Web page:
34 Appendices  Curriculum vitae  Study instruments/questionnaires  Information sheet and consent form  Brochures to be distributed  Special procedures  Quality assurance procedures  Others

35 THE ROLE OF KU-Ethics Review Committee 1.Review and clear proposed research before its commencement. 2.Provide INDEPENDENT, competent, and timely review of the ethics of proposed studies. 3. Review the adequacy of the informed consent document, particularly as to its description of the risks and benefits.

36 THE ROLE OF KU-ERC cont’d 4.Review prospective and continuing research protocols 5.Evaluate reports for unanticipated problems, possible non-compliance. 6.Act in the interest of potential research participants and concerned communities.

37 COMPLIANCE WITH THE KU-ERC OPERATIONAL GUIDELINES Ensures that the dignity, rights, safety and well-being of research participants are promoted The results of investigations are CREDIBLE.

38 HOW IS CREDIBLE RESULTS DISSEMINATED?

39  To publish research results in a credible journal,  To obtain a research permit from the National Commission for Science, Technology and Innovation (NACOSTI), formerly NCST Approval of proposed study by an ERC is mandatory if you wish:

40 SUBMITTING AN APPLICATION The KU-ERC secretariat receives research proposals for ethical review from applicants through the Institute of Research Science and Technology in the manner and format prescribed. Application forms can be downloaded from the KU website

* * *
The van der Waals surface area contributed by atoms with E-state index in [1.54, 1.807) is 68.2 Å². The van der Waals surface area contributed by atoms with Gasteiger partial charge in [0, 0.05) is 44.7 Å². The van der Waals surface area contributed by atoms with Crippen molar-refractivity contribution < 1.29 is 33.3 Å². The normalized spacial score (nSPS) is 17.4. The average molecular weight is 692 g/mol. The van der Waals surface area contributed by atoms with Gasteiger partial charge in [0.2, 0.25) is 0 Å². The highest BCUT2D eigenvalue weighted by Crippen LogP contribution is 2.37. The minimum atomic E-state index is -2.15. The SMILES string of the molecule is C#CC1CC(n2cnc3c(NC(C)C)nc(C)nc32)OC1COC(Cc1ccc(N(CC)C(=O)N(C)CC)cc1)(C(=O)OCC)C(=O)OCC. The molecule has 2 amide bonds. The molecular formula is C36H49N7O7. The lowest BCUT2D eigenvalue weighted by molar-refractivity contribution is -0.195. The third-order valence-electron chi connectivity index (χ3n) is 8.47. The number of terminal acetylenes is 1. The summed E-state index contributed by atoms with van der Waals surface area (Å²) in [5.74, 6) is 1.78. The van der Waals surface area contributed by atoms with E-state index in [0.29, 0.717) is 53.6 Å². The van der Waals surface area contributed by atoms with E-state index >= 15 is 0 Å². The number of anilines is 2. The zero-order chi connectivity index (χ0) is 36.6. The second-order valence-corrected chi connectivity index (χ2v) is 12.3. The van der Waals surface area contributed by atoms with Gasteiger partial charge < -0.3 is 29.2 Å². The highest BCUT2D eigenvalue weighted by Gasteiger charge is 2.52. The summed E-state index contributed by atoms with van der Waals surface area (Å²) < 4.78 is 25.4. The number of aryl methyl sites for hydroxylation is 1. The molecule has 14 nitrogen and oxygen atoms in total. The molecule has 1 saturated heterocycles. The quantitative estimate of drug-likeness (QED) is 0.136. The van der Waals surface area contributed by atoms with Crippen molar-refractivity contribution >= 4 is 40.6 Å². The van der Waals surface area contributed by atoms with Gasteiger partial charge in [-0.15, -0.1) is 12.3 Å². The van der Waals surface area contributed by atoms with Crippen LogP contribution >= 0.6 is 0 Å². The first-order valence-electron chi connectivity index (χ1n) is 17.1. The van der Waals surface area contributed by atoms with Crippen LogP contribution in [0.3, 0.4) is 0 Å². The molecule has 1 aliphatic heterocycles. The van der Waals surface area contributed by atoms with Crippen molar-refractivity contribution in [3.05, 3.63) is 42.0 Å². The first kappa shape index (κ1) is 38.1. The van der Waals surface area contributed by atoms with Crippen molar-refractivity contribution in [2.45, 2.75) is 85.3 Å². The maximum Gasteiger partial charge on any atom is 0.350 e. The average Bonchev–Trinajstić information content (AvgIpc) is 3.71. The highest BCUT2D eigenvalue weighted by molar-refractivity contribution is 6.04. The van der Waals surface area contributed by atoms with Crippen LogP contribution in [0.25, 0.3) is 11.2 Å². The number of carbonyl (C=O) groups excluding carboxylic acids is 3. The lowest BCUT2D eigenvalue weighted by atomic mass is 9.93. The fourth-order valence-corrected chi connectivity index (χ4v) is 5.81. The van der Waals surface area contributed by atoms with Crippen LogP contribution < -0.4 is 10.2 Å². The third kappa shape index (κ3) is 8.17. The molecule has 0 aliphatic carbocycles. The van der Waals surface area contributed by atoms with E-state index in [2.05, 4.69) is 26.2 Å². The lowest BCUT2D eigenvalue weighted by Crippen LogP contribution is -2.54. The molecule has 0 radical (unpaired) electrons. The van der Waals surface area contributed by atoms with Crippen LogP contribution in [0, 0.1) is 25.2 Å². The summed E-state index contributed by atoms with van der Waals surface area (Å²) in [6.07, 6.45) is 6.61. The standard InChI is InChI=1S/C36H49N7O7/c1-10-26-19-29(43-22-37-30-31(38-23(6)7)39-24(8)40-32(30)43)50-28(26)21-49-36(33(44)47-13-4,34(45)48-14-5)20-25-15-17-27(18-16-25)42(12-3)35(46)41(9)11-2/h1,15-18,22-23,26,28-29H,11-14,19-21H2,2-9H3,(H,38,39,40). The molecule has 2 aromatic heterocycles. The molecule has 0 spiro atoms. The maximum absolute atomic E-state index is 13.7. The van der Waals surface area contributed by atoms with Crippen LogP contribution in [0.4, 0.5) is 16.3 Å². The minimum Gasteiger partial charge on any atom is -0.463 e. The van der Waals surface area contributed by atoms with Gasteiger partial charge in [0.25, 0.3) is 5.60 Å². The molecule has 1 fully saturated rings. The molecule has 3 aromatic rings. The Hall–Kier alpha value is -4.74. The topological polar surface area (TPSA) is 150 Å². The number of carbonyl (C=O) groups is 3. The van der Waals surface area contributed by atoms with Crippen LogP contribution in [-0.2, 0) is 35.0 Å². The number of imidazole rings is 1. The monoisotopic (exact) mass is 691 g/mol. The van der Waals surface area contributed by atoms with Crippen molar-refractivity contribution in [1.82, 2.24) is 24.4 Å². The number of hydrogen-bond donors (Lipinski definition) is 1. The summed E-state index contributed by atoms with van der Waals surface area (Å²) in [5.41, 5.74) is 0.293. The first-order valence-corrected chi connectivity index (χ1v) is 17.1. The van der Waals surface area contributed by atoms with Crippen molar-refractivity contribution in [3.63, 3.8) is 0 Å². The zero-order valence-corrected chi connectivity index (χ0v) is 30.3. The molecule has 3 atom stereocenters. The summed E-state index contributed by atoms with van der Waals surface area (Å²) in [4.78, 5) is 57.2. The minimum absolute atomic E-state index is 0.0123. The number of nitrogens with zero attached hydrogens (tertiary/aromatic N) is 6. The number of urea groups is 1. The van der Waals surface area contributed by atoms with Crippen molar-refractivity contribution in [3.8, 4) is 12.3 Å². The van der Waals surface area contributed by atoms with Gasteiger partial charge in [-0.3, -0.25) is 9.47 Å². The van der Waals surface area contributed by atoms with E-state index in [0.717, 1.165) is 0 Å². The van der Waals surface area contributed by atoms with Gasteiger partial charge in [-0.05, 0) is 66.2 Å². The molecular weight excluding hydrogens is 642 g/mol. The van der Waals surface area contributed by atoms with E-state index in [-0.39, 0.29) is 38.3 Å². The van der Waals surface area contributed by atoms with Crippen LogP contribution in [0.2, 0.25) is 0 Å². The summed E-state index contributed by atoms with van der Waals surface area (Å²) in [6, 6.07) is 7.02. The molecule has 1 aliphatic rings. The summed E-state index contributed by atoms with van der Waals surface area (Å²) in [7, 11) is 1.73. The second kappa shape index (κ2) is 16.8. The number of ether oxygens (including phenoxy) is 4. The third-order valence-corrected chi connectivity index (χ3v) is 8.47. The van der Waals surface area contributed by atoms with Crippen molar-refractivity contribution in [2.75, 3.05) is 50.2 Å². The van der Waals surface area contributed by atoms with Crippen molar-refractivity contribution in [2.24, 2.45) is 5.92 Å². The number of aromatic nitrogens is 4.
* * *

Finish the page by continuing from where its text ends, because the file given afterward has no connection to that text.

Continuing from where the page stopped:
41 REVIEW  All properly submitted applications are reviewed in accordance with the procedure established by KU-ERC.  Academic proposals must be approved by Graduate School  The KUERC meets every 2 nd Tuesday of a month.

42 ELEMENTS OF THE REVIEW Scientific design and conduct of the study Recruitment of research participants Care and protection of research participants Protection of research participants’ confidentiality Informed consent process Community considerations

43 Scientific design and conduct of the study The appropriateness of the study design The justification of predictable risks weighed against the anticipated benefits The justification for the use of controls. The adequacy of the site, including staff and facilities The manner in which the results of the research will be disseminated.

44 Recruitment of research participants. The characteristics of the research population The means by which initial contact and recruitment is to be conducted. Inclusion criteria for research participants. Exclusion criteria for research participants.

45 Community considerations Involvement of communities during designing the research. Impact and relevance of the research on the local community. Influence of the community on the consent of individuals. Community consultation during the course of the research. Contribution of research to capacity building. Availability and affordability of study products to the community. Availability of research results to research participants and communities.

46 Informed consent process Description of the process for obtaining informed consent (especially for Vulnerable groups) The adequacy, completeness, and understandability of written and oral information. Justification to include individuals who cannot consent. Assurance that research participants rights, safety, and well-being are safeguarded. The provisions made for dealing with queries and complaints.

47 Who are Vulnerable? Such groups are: Children, Malnourished people, Pregnant women, Elderly people, Immune-compromised people, People who have undergone adverse emotional /traumatic events, Drug addicts, Homeless people

48 ERC

49 SUMMARY 1.TRANSFORMATIONAL RESEARCH 2.WHAT IS BIOETHICS 3.ORIGINS OF RESEARCH ETHICS 4.PROBLEMS OF RESEARCH ETHICS 5.WHY ETHICS IS IMPORTANT 6.ETHICAL PRINCIPLES OF RESEARCH WITH HUMANS 7.PROPOSAL AS THE BASIS OF ETHICS 8.KENYATTA UNIVERSITY ETHICS REVIEW COMMITTEE 9.SUBMITTING A PROPOSAL TO KUERC 10.ELEMENTS OF REVIEW 11.VULNERABLE GROUPS

50 Thanks